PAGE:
An important experimental approach to identifying cells that form gap junctions makes use of simultaneous introduction of the polar tracer lucifer yellow CH (~450 daltons) and a tetramethylrhodamine 10,000 MW dextran. Because low molecular weight tracers like lucifer yellow CH (L453, L12926; Polar Tracers—Section 14.3) pass through gap junctions and dextrans do not, the initially labeled cell exhibits red fluorescence, whereas cells connected through gap junctions have yellow fluorescence (Figure 14.5.1). This technique has been used to follow the loss of intercellular communication in adenocarcinoma cells, to show the re-establishment of communication during wound healing in Drosophila and to investigate intercellular communication at different stages in Xenopus embryos. Simultaneous loading of cells with two (or more) dextrans that differ in both their molecular weight and in the dye's fluorescence properties has been used to assess subcellular heterogeneities in the submicroscopic structure of cytoplasm.
Figure 14.5.1 Dual-tracer technique for identifying gap junction–coupled cells. A) Cells are labeled with a mixture of a small polar tracer such as lucifer yellow CH (green circles) and a relatively large tetramethylrhodamine-labeled dextran (red circles). B) Adjoining gap junction–coupled cells are accessible to the low molecular weight tracer whereas the much larger dextran conjugate is excluded. Coupled cells with single-color lucifer yellow CH labeling are readily distinguished from initially labeled cells with dual fluorescence.
Labeled dextrans are often used to investigate vascular permeability and blood–brain barrier integrity. Fluorescein dextrans with molecular weights ranging from 4000 to 150,000 daltons have been used to determine the effect of electroporation variables—pulse size, shape and duration—on plasma-membrane pore size in chloroplasts, red blood cells and fibroblasts. Fluorescence recovery after photobleaching (FRAP) techniques have been used to monitor nucleocytoplasmic transport of fluorescent dextrans of various molecular weights, allowing the determination of the size-exclusion limit of the nuclear pore membrane, as well as to study the effect of epidermal growth factor and insulin on the nuclear membrane and on nucleocytoplasmic transport.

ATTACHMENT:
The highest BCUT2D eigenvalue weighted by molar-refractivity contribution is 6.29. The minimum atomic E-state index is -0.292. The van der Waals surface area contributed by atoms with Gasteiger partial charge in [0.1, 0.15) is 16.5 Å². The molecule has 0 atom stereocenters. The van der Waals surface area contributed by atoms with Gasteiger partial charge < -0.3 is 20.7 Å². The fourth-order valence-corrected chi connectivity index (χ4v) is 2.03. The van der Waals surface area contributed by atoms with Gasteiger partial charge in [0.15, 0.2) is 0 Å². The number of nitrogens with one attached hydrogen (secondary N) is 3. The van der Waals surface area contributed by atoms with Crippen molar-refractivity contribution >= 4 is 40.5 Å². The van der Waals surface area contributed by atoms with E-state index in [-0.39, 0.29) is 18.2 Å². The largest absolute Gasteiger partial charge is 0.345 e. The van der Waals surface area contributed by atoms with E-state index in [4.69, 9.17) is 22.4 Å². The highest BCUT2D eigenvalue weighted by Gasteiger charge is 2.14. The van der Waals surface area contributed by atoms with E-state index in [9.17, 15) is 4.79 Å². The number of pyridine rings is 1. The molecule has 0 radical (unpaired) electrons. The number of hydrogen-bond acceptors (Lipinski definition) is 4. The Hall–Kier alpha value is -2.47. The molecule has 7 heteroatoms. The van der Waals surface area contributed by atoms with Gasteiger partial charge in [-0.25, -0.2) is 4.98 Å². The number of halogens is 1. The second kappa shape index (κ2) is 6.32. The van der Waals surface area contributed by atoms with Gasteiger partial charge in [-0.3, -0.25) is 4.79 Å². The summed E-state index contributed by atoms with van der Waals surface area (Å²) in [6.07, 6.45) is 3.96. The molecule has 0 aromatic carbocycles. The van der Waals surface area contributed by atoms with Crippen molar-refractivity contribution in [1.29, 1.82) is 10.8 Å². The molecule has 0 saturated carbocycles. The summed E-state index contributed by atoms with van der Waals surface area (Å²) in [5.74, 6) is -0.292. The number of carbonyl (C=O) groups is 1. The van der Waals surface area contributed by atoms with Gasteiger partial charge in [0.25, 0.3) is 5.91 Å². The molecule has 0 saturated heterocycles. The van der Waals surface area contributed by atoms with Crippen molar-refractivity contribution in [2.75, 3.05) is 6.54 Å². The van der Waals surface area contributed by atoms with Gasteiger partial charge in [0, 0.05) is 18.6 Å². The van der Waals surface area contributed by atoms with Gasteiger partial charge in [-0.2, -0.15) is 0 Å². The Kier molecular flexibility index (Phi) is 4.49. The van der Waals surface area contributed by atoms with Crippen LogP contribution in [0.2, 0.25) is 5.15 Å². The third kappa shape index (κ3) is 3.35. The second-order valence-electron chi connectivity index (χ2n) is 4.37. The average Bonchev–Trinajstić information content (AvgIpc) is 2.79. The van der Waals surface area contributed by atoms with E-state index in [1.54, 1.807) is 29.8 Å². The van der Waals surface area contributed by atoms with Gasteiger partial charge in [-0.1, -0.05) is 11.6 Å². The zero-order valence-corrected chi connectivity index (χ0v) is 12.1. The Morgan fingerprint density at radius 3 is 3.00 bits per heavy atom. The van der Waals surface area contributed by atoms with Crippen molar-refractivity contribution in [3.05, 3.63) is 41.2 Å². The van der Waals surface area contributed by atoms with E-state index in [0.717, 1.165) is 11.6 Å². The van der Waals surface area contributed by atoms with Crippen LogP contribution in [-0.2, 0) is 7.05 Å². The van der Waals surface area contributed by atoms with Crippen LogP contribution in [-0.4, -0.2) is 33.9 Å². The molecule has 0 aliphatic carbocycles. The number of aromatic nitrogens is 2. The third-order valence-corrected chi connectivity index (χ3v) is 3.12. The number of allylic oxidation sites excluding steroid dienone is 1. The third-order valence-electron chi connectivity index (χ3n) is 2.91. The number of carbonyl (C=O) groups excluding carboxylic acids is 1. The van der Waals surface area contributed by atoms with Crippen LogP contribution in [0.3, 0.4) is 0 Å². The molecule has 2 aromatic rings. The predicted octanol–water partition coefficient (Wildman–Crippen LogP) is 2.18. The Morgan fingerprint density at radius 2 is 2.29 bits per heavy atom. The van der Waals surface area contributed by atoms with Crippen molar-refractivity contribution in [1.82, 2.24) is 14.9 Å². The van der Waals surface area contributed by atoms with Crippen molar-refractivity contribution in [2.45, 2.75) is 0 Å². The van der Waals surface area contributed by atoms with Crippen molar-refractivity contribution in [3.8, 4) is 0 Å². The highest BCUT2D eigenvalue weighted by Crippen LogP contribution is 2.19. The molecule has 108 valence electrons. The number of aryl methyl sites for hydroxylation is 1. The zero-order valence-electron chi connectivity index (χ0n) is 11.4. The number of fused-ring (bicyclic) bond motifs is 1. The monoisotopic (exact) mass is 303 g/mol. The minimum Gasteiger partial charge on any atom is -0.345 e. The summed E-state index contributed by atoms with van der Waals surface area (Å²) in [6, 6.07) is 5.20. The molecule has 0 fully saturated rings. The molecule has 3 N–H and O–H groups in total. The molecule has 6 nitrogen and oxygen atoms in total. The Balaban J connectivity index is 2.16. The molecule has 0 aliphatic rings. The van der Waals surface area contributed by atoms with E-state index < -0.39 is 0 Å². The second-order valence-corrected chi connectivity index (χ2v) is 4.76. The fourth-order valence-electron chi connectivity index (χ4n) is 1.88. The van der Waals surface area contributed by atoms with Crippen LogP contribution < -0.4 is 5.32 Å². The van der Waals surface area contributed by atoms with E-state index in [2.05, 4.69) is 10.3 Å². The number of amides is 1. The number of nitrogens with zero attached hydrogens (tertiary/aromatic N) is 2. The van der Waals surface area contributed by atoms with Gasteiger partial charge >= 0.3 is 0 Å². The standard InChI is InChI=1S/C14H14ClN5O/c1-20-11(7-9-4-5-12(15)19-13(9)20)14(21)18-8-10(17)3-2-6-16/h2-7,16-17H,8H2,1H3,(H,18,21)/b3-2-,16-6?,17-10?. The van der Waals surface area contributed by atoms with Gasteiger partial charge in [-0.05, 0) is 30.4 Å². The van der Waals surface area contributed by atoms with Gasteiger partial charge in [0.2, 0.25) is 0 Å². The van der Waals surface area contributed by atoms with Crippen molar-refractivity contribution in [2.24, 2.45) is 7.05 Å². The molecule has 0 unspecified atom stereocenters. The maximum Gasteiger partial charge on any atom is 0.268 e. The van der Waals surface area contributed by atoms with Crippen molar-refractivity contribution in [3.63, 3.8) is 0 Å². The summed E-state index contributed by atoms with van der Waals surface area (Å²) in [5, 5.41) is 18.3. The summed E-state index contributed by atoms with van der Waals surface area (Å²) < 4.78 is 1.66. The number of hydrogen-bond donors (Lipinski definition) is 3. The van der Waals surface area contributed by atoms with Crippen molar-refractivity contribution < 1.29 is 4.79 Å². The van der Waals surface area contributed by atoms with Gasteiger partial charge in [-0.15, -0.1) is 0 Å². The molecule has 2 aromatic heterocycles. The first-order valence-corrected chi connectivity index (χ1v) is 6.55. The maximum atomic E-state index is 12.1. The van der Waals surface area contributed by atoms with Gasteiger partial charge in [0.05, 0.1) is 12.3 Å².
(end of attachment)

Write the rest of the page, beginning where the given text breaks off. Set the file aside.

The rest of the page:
Microinjected 3000 MW fluorescent dextrans concentrate in interphase nuclei of Drosophila embryos, whereas 40,000 MW dextrans remain in the cytoplasm and enter the nucleus only after breakdown of the nuclear envelope during prophase. This size-exclusion phenomenon was used to follow the cyclical breakdown and reformation of the nuclear envelope during successive cell divisions. Similarly, our 10,000 MW Calcium Green dextran conjugate (C3713, Fluorescent Ca2+ Indicator Conjugates—Section 19.4) was shown to diffuse across the nuclear membrane of isolated nuclei from Xenopus laevis oocytes, but the 70,000 MW and 500,000 MW conjugates could not. Significantly, depletion of nuclear Ca2+ stores by inositol 1,4,5-triphosphate (Ins 1,4,5-P3, I3716; Calcium Regulation—Section 17.2) or by calcium chelators (Chelators, Calibration Buffers, Ionophores and Cell-Loading Reagents—Section 19.8) blocked nuclear uptake of the 10,000 MW Calcium Green dextran conjugate but not entry of lucifer yellow CH. Our 3000 MW Calcium Green dextran conjugate (C6765) is actively transported in adult nerve fibers over a significant distance and is retained in presynaptic terminals in a form that allows monitoring of presynaptic Ca2+ levels.
Tracing internalization of extracellularly introduced fluorescent dextrans is a standard method for analyzing fluid-phase endocytosis. We offer dextrans with nominal molecular weights ranging from 3000 to 2,000,000 daltons, many of which can also be used as pinocytosis or phagocytosis markers (Molecular Probes dextran conjugates—Table 14.4). Discrimination of internalized fluorescent dextrans from dextrans in the growth medium is facilitated by use of reagents that quench the fluorescence of the external probe. For example, most of our anti-fluorophore antibodies (Anti-Dye and Anti-Hapten Antibodies—Section 7.4, Anti-fluorophore and anti-hapten antibodies—Table 7.19) strongly quench the fluorescence of the corresponding dyes.